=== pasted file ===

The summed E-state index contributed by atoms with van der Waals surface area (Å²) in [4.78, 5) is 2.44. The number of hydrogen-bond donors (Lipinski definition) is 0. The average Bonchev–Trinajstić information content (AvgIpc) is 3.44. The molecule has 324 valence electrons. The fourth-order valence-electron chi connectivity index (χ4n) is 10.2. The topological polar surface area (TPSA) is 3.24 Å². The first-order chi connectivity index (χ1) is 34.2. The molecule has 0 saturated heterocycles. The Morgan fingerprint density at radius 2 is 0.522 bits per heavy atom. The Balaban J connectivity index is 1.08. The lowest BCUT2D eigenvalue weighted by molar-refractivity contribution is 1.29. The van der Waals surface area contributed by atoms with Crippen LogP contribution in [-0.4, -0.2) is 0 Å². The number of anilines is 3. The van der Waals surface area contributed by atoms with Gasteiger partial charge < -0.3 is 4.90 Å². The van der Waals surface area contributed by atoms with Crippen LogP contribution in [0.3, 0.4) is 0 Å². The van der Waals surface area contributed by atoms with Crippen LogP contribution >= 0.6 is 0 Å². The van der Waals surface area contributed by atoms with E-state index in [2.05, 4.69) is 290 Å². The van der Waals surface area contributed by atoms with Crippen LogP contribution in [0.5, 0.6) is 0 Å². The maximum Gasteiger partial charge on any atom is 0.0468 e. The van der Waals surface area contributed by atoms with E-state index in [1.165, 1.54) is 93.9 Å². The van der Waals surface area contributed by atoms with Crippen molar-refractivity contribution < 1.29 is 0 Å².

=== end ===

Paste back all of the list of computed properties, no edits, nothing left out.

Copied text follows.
The summed E-state index contributed by atoms with van der Waals surface area (Å²) in [4.78, 5) is 2.44. The number of hydrogen-bond donors (Lipinski definition) is 0. The average Bonchev–Trinajstić information content (AvgIpc) is 3.44. The molecule has 324 valence electrons. The fourth-order valence-electron chi connectivity index (χ4n) is 10.2. The topological polar surface area (TPSA) is 3.24 Å². The first-order chi connectivity index (χ1) is 34.2. The molecule has 0 saturated heterocycles. The Morgan fingerprint density at radius 2 is 0.522 bits per heavy atom. The Balaban J connectivity index is 1.08. The lowest BCUT2D eigenvalue weighted by molar-refractivity contribution is 1.29. The van der Waals surface area contributed by atoms with Crippen LogP contribution in [-0.4, -0.2) is 0 Å². The number of anilines is 3. The van der Waals surface area contributed by atoms with Gasteiger partial charge < -0.3 is 4.90 Å². The van der Waals surface area contributed by atoms with Crippen LogP contribution in [0.3, 0.4) is 0 Å². The van der Waals surface area contributed by atoms with Crippen LogP contribution >= 0.6 is 0 Å². The van der Waals surface area contributed by atoms with E-state index in [2.05, 4.69) is 290 Å². The van der Waals surface area contributed by atoms with Crippen LogP contribution in [0.5, 0.6) is 0 Å². The maximum Gasteiger partial charge on any atom is 0.0468 e. The van der Waals surface area contributed by atoms with E-state index in [1.165, 1.54) is 93.9 Å². The van der Waals surface area contributed by atoms with Crippen molar-refractivity contribution < 1.29 is 0 Å².